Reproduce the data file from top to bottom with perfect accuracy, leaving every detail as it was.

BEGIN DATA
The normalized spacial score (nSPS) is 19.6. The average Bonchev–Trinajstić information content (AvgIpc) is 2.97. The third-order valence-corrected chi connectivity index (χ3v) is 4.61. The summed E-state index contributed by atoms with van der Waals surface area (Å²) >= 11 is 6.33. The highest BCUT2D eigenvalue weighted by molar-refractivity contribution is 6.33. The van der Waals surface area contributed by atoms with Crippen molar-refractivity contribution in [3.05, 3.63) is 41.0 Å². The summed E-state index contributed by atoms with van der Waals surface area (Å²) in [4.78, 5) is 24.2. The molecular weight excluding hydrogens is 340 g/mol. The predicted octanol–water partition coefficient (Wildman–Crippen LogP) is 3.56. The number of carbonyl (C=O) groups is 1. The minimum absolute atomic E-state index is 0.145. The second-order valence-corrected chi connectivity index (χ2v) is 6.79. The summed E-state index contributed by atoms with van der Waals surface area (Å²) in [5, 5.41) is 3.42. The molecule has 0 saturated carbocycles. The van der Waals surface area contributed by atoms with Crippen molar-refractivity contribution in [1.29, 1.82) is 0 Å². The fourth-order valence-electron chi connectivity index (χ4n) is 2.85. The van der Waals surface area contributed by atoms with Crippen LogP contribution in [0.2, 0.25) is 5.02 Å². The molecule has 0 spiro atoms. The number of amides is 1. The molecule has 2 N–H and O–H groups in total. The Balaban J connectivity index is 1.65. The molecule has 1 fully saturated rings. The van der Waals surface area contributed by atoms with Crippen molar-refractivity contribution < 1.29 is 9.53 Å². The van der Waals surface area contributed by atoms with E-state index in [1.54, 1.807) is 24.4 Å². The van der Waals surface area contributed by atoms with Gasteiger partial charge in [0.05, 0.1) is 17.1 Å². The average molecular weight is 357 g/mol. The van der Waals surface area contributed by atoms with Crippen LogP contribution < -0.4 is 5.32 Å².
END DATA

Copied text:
The normalized spacial score (nSPS) is 19.6. The average Bonchev–Trinajstić information content (AvgIpc) is 2.97. The third-order valence-corrected chi connectivity index (χ3v) is 4.61. The summed E-state index contributed by atoms with van der Waals surface area (Å²) >= 11 is 6.33. The highest BCUT2D eigenvalue weighted by molar-refractivity contribution is 6.33. The van der Waals surface area contributed by atoms with Crippen molar-refractivity contribution in [3.05, 3.63) is 41.0 Å². The summed E-state index contributed by atoms with van der Waals surface area (Å²) in [4.78, 5) is 24.2. The molecular weight excluding hydrogens is 340 g/mol. The predicted octanol–water partition coefficient (Wildman–Crippen LogP) is 3.56. The number of carbonyl (C=O) groups is 1. The minimum absolute atomic E-state index is 0.145. The second-order valence-corrected chi connectivity index (χ2v) is 6.79. The summed E-state index contributed by atoms with van der Waals surface area (Å²) in [5, 5.41) is 3.42. The molecule has 0 saturated carbocycles. The van der Waals surface area contributed by atoms with Crippen molar-refractivity contribution in [1.29, 1.82) is 0 Å². The fourth-order valence-electron chi connectivity index (χ4n) is 2.85. The van der Waals surface area contributed by atoms with Crippen LogP contribution in [0.2, 0.25) is 5.02 Å². The molecule has 0 spiro atoms. The number of amides is 1. The molecule has 2 N–H and O–H groups in total. The Balaban J connectivity index is 1.65. The molecule has 1 fully saturated rings. The van der Waals surface area contributed by atoms with Crippen molar-refractivity contribution < 1.29 is 9.53 Å². The van der Waals surface area contributed by atoms with E-state index in [1.54, 1.807) is 24.4 Å². The van der Waals surface area contributed by atoms with Gasteiger partial charge in [0.05, 0.1) is 17.1 Å². The average molecular weight is 357 g/mol. The van der Waals surface area contributed by atoms with Crippen LogP contribution < -0.4 is 5.32 Å².